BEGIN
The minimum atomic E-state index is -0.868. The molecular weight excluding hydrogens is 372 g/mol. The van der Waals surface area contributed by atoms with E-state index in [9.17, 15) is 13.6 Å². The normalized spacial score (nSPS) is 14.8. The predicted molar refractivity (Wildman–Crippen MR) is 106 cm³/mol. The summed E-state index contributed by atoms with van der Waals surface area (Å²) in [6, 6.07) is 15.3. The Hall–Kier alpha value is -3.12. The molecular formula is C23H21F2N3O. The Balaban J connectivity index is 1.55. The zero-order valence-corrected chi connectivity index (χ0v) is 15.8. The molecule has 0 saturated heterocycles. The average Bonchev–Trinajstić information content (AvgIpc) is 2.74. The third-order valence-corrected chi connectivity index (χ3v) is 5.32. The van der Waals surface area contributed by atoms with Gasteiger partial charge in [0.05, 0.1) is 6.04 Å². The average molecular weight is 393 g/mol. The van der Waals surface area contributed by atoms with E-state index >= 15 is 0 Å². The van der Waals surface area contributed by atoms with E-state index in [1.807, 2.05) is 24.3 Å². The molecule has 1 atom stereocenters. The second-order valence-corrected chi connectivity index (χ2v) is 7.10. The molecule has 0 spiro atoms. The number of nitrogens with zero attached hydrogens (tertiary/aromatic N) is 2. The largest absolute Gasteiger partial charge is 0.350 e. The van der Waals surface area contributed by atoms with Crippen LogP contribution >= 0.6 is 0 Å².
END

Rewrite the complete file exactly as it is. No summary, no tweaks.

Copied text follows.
The minimum atomic E-state index is -0.868. The molecular weight excluding hydrogens is 372 g/mol. The van der Waals surface area contributed by atoms with E-state index in [9.17, 15) is 13.6 Å². The normalized spacial score (nSPS) is 14.8. The predicted molar refractivity (Wildman–Crippen MR) is 106 cm³/mol. The summed E-state index contributed by atoms with van der Waals surface area (Å²) in [6, 6.07) is 15.3. The Hall–Kier alpha value is -3.12. The molecular formula is C23H21F2N3O. The Balaban J connectivity index is 1.55. The zero-order valence-corrected chi connectivity index (χ0v) is 15.8. The molecule has 0 saturated heterocycles. The average Bonchev–Trinajstić information content (AvgIpc) is 2.74. The third-order valence-corrected chi connectivity index (χ3v) is 5.32. The van der Waals surface area contributed by atoms with Gasteiger partial charge in [0.05, 0.1) is 6.04 Å². The average molecular weight is 393 g/mol. The van der Waals surface area contributed by atoms with E-state index >= 15 is 0 Å². The van der Waals surface area contributed by atoms with E-state index in [1.807, 2.05) is 24.3 Å². The molecule has 1 atom stereocenters. The second-order valence-corrected chi connectivity index (χ2v) is 7.10. The molecule has 0 spiro atoms. The number of nitrogens with zero attached hydrogens (tertiary/aromatic N) is 2. The largest absolute Gasteiger partial charge is 0.350 e. The van der Waals surface area contributed by atoms with Crippen LogP contribution >= 0.6 is 0 Å².